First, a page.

Thursday, October 27, 2011
There’s hardly anything left of Salinas’ great green hope, electric car maker Green Vehicles, which shuttered in July and filed for bankruptcy in August. With no intellectual property or patents, and not even a toolbox left in its Firestone Business Park showroom, there’s little equity left to divvy up among creditors – including the city, which contributed $535,000 to the enterprise and sued to recoup its money just weeks before the company filed for Chapter 7 bankruptcy.
Salinas will have to wait its turn. About 30 entities are trying to collect over $1 million from Green Vehicles.
On the list of creditors: former Green Vehicles president and co-founder Mike Ryan, and former company board member Timothy O’Donnell’s Los Gatos investment company, Nordam. They say they’re owed $300,000 and $200,000, respectively.
Ryan’s also planning to buy the company with the help of an undisclosed private equity firm. “I’ve already put a fair share of my own money into Green Vehicles, so investors understand that I’m well committed,” he writes by email.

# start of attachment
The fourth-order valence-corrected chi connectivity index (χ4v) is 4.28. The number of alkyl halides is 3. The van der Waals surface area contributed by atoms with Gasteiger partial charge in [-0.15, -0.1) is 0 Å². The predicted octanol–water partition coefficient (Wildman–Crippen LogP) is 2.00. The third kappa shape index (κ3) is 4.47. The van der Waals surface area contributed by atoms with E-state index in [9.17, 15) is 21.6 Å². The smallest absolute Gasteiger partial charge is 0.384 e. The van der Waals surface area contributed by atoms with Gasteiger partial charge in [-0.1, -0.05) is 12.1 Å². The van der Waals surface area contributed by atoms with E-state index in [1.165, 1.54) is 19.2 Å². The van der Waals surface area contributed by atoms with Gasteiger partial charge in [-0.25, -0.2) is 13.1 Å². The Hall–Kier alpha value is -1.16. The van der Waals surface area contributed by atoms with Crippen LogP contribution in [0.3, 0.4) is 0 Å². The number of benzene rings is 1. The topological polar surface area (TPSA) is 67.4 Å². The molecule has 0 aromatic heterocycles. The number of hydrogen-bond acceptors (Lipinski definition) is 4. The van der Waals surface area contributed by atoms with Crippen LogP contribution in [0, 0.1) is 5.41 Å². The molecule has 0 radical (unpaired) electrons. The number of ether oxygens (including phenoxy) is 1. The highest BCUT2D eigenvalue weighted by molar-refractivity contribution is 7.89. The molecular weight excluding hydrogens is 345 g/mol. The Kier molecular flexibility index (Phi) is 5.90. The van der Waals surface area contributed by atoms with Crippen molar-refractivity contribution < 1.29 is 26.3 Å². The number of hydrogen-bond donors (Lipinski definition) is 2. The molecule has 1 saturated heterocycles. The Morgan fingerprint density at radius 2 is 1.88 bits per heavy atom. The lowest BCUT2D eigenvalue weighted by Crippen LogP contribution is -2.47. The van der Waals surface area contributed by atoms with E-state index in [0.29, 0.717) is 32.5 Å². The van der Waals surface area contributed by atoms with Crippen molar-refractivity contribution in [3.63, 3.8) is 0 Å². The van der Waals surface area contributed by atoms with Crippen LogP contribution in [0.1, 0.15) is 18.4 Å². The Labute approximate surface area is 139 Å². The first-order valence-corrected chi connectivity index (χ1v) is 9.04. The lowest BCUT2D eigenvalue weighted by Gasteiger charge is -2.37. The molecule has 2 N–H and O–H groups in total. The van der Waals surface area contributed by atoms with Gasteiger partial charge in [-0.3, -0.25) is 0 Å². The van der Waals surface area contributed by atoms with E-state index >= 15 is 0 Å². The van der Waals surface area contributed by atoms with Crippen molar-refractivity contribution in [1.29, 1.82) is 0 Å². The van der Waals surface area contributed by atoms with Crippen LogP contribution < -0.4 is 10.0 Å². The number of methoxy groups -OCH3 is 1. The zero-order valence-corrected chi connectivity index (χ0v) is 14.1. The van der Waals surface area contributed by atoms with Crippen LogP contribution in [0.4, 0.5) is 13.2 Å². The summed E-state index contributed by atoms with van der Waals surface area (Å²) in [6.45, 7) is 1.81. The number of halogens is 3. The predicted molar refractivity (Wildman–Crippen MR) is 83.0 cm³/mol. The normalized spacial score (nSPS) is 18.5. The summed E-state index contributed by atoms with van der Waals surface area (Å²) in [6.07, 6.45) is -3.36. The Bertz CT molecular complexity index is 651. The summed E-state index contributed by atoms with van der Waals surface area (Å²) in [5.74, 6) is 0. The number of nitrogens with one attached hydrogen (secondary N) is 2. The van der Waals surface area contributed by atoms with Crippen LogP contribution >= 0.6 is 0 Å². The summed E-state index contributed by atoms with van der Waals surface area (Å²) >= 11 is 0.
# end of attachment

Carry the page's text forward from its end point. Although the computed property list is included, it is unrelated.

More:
Improbably, he has competition. Local developer Nader Agha, who owns commercial property throughout Monterey County, bid on Green Vehicles (but won’t say for how much). His message to Ryan’s firm: “If they want to bid on it, let them be my guest. I’ll beat them.”
Agha is determined to see three-wheeled electric cars, like Green Vehicles’ $20,000 Triac, take off. But other than about a dozen car bodies at a Chinese manufacturing plant, not much of the company remains.
“There isn’t a screwdriver, a wrench, nothing,” said Lynn Tomlinson, who conducted an inventory for federal Bankruptcy Trustee Marc Del Piero.
This Chapter 7 is unusually complicated, Del Piero says: “Most private-sector business bankruptcies don’t have government as their primary funding source.”
For three years, according to bankruptcy proceedings, Green Vehicles operated almost exclusively off the city’s contributions.